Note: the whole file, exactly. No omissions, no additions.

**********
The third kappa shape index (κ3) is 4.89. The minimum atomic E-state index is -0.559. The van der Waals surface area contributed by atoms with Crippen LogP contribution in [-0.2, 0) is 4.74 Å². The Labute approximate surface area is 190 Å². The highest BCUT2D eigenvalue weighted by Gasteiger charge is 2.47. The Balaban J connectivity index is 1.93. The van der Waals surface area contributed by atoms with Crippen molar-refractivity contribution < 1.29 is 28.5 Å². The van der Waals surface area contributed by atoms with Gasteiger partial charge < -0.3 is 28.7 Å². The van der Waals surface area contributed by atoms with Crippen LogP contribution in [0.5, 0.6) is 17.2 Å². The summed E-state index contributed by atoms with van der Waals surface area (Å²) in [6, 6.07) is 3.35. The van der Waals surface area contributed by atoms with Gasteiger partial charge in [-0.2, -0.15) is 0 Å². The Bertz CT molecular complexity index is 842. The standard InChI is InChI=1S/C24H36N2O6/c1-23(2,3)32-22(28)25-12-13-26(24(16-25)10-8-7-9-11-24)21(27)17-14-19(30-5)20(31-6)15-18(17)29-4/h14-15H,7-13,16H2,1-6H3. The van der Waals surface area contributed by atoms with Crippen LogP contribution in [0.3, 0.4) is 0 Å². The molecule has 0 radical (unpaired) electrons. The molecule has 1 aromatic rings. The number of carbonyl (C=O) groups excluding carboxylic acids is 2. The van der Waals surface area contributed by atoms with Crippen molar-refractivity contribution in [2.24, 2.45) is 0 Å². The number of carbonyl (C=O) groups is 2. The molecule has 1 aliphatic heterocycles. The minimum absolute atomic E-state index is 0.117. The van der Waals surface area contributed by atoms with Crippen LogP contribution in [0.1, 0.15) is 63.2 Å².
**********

The third kappa shape index (κ3) is 4.89. The minimum atomic E-state index is -0.559. The van der Waals surface area contributed by atoms with Crippen LogP contribution in [-0.2, 0) is 4.74 Å². The Labute approximate surface area is 190 Å². The highest BCUT2D eigenvalue weighted by Gasteiger charge is 2.47. The Balaban J connectivity index is 1.93. The van der Waals surface area contributed by atoms with Crippen molar-refractivity contribution < 1.29 is 28.5 Å². The van der Waals surface area contributed by atoms with Gasteiger partial charge < -0.3 is 28.7 Å². The van der Waals surface area contributed by atoms with Crippen LogP contribution in [0.5, 0.6) is 17.2 Å². The summed E-state index contributed by atoms with van der Waals surface area (Å²) in [6, 6.07) is 3.35. The van der Waals surface area contributed by atoms with Gasteiger partial charge in [-0.2, -0.15) is 0 Å². The Bertz CT molecular complexity index is 842. The standard InChI is InChI=1S/C24H36N2O6/c1-23(2,3)32-22(28)25-12-13-26(24(16-25)10-8-7-9-11-24)21(27)17-14-19(30-5)20(31-6)15-18(17)29-4/h14-15H,7-13,16H2,1-6H3. The van der Waals surface area contributed by atoms with Crippen LogP contribution in [0.3, 0.4) is 0 Å². The molecule has 0 radical (unpaired) electrons. The molecule has 1 aromatic rings. The number of carbonyl (C=O) groups excluding carboxylic acids is 2. The van der Waals surface area contributed by atoms with Crippen molar-refractivity contribution in [2.24, 2.45) is 0 Å². The number of carbonyl (C=O) groups is 2. The molecule has 1 aliphatic heterocycles. The minimum absolute atomic E-state index is 0.117. The van der Waals surface area contributed by atoms with Crippen LogP contribution in [0.1, 0.15) is 63.2 Å².